Campaigning by the shopworkers union USDAW and parliamentary questions from the Labour MP Anne Coffey have highlighted the fact that an estimated 212,000 families will lose their entitlement to Working Tax Credit (WTC) from 6 April unless they are able to increase their working hours
A change in the tax credit rules, announced in the 2010 Spending Review, means that a couple claiming WTC will now be eligible only if at least one of them works 24 or more hours a week, rather than, as used to be the case, if at least one of them works 16 hours or more a week. Some of the couples affected by the change will find that, if they are unable to increase their hours (and 78 per cent of those affected families surveyed by USDAW said that they would not be able to find the additional hours), then they will hardly any better off in work – and, in some cases, actually worse off – than they would if they were not working and instead receiving benefits.
Some will support this move, arguing that it is unfair to other taxpayers that the government supports adults in a couple who are doing just 16 hours paid work a week between them; setting the hours limit at 24 would take us back to the situation that existed before 1992. On the other hand, the change does go against the government’s expressed intention to make work pay. But the government’s main motivation is, almost certainly, to save money. Working families are also being affected by a freeze in the working tax credit, an increase in the withdrawal rate of tax credits, and cuts to childcare subsidies.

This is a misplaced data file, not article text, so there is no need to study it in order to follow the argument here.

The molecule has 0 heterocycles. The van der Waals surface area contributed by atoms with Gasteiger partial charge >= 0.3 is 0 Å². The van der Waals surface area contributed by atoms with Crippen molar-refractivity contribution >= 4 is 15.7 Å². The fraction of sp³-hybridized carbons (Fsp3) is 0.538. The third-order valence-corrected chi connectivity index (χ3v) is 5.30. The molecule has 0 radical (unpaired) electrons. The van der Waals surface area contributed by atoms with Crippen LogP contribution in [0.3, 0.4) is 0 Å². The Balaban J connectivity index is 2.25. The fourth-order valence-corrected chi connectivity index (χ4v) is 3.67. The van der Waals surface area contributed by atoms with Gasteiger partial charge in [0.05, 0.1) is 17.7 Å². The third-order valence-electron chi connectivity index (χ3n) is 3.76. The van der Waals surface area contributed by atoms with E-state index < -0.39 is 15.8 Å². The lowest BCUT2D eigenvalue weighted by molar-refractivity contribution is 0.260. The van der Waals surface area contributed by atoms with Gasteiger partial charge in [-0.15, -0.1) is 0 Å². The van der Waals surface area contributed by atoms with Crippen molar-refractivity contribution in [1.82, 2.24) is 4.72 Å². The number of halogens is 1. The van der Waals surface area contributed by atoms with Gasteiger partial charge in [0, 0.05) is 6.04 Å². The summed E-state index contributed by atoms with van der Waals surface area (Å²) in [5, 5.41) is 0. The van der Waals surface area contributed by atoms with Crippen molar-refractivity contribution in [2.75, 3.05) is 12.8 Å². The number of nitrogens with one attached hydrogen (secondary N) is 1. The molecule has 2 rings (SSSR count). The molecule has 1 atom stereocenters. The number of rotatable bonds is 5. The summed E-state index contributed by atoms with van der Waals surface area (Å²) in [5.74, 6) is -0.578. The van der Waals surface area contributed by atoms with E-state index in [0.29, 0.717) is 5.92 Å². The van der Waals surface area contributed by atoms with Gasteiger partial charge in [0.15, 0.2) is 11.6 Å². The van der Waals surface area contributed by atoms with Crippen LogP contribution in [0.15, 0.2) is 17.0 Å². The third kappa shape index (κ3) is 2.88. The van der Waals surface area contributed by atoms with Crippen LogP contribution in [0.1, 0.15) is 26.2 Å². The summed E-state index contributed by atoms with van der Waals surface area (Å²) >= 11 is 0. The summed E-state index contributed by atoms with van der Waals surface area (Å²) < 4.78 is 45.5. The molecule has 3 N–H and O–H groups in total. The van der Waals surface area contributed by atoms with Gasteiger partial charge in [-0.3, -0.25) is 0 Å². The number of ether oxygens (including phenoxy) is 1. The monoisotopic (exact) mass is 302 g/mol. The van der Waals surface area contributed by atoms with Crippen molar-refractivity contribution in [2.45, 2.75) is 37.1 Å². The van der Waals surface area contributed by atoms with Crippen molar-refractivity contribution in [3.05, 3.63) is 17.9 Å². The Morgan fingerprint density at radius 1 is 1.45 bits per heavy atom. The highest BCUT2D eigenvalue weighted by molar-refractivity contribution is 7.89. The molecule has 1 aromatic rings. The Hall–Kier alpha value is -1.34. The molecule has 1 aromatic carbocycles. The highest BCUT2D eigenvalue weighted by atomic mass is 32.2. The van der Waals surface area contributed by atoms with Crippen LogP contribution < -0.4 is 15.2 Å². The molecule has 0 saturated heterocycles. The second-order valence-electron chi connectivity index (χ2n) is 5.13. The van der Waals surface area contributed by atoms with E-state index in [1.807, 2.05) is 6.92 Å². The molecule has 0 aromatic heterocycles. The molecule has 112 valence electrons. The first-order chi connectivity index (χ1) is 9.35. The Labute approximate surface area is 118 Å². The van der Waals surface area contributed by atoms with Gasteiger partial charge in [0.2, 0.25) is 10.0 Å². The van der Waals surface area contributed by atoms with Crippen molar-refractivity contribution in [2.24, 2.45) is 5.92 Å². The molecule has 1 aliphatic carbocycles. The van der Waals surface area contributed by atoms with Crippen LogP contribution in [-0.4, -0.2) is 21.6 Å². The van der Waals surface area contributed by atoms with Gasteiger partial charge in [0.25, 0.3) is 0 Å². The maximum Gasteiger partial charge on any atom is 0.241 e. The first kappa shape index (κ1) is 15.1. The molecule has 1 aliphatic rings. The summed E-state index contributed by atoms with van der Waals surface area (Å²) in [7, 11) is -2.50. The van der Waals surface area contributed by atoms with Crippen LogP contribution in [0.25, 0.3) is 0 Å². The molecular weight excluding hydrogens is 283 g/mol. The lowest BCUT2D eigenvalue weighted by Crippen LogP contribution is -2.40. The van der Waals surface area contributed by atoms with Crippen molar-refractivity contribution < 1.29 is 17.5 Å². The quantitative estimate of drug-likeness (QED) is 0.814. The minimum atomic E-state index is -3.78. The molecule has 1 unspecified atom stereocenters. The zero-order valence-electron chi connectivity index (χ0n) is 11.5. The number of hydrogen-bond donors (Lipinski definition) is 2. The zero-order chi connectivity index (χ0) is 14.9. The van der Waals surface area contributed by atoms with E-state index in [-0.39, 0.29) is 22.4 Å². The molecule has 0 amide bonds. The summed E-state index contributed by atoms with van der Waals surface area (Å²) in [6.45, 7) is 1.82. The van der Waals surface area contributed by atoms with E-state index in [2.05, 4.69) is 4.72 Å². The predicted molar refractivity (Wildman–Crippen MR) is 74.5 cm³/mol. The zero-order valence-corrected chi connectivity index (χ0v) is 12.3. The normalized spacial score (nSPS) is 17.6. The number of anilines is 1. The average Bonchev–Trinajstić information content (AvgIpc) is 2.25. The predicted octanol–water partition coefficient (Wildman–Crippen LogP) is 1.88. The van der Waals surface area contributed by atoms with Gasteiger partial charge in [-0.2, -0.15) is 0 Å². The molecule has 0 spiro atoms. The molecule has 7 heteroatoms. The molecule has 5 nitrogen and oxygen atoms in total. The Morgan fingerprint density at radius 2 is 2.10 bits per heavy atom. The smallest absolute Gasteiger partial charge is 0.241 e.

New IFS analysis finds families with children to be losing more than other groups from recent changes to taxes and benefits. We assume the government is not actively trying to weaken work incentives; instead, such an outcome is an inevitable consequence of the choice to reduce spending on subsidies for working families.
But the debate about this change highlights not only the challenges of ensuring that “work always pays”, but the challenge of defining what exactly should count as “work”. The changes are one of the consequences of so-called “hours rules”, which inevitably have to classify working families into those working hard enough to receive support, and those which are not. The government can point out that Universal Credit, enabled by the recent passage of the Welfare Reform Bill and due to begin in 2013, will not suffer from these problems as it will be paid to all families with a low income, whether working or not, with no need for hours rules to distinguish between the two.
The current system, with separate “out of work benefits” and tax credits for workers, sets the initial bar for work at 16 hours, meaning that families working fewer than 16 hours see only minimal gains to employment. In contrast, Universal Credit should help to provide clear incentives for those who not in work to get some form of paid employment, particularly for those wanting to work for less than 16 hours a week, or who might find themselves moving in and out of temporary jobs. These features are to be welcomed. Indeed, we have in the past argued that the way that the benefit and tax system discourages some from working a small number of hours a week is unhelpful and unjustified, and we called for stronger incentives for lone parents to work in so-called “mini-jobs”.